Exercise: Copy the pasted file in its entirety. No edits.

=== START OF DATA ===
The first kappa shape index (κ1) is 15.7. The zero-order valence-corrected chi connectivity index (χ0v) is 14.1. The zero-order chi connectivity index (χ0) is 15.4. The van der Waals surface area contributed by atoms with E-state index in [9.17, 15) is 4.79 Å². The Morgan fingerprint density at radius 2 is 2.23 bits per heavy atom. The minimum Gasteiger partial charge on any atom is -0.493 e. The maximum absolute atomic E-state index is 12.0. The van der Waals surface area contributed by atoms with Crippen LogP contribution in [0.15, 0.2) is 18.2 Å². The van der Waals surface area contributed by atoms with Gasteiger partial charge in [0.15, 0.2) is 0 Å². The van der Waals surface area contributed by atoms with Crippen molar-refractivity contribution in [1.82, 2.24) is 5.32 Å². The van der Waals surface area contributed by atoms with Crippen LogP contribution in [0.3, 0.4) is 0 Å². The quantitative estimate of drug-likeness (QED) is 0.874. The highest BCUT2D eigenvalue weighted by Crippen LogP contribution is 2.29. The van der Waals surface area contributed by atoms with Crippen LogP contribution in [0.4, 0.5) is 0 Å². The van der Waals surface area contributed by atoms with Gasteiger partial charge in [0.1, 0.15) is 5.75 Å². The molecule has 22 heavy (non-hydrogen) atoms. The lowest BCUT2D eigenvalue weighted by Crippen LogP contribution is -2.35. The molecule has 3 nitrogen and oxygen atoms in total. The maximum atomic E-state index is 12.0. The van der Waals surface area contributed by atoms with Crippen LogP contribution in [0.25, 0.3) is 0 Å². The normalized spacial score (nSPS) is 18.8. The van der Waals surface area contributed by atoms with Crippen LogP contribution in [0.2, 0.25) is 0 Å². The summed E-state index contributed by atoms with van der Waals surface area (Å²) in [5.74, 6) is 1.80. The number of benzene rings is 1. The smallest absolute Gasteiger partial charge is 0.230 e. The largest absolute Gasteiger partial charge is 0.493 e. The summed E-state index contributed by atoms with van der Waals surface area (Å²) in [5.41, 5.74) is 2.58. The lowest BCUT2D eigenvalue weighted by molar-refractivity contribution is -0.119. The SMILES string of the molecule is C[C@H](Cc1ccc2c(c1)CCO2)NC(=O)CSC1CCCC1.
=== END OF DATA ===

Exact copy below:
The first kappa shape index (κ1) is 15.7. The zero-order valence-corrected chi connectivity index (χ0v) is 14.1. The zero-order chi connectivity index (χ0) is 15.4. The van der Waals surface area contributed by atoms with E-state index in [9.17, 15) is 4.79 Å². The Morgan fingerprint density at radius 2 is 2.23 bits per heavy atom. The minimum Gasteiger partial charge on any atom is -0.493 e. The maximum absolute atomic E-state index is 12.0. The van der Waals surface area contributed by atoms with Crippen LogP contribution in [0.15, 0.2) is 18.2 Å². The van der Waals surface area contributed by atoms with Gasteiger partial charge in [0.15, 0.2) is 0 Å². The van der Waals surface area contributed by atoms with Crippen molar-refractivity contribution in [1.82, 2.24) is 5.32 Å². The van der Waals surface area contributed by atoms with Crippen LogP contribution in [0.3, 0.4) is 0 Å². The quantitative estimate of drug-likeness (QED) is 0.874. The highest BCUT2D eigenvalue weighted by Crippen LogP contribution is 2.29. The van der Waals surface area contributed by atoms with Crippen LogP contribution in [0.4, 0.5) is 0 Å². The van der Waals surface area contributed by atoms with Gasteiger partial charge in [0.1, 0.15) is 5.75 Å². The molecule has 22 heavy (non-hydrogen) atoms. The lowest BCUT2D eigenvalue weighted by Crippen LogP contribution is -2.35. The molecule has 3 nitrogen and oxygen atoms in total. The maximum atomic E-state index is 12.0. The van der Waals surface area contributed by atoms with Crippen LogP contribution in [0.25, 0.3) is 0 Å². The normalized spacial score (nSPS) is 18.8. The van der Waals surface area contributed by atoms with Crippen LogP contribution in [0.2, 0.25) is 0 Å². The summed E-state index contributed by atoms with van der Waals surface area (Å²) in [5.74, 6) is 1.80. The number of benzene rings is 1. The smallest absolute Gasteiger partial charge is 0.230 e. The largest absolute Gasteiger partial charge is 0.493 e. The summed E-state index contributed by atoms with van der Waals surface area (Å²) in [5.41, 5.74) is 2.58. The lowest BCUT2D eigenvalue weighted by molar-refractivity contribution is -0.119. The SMILES string of the molecule is C[C@H](Cc1ccc2c(c1)CCO2)NC(=O)CSC1CCCC1.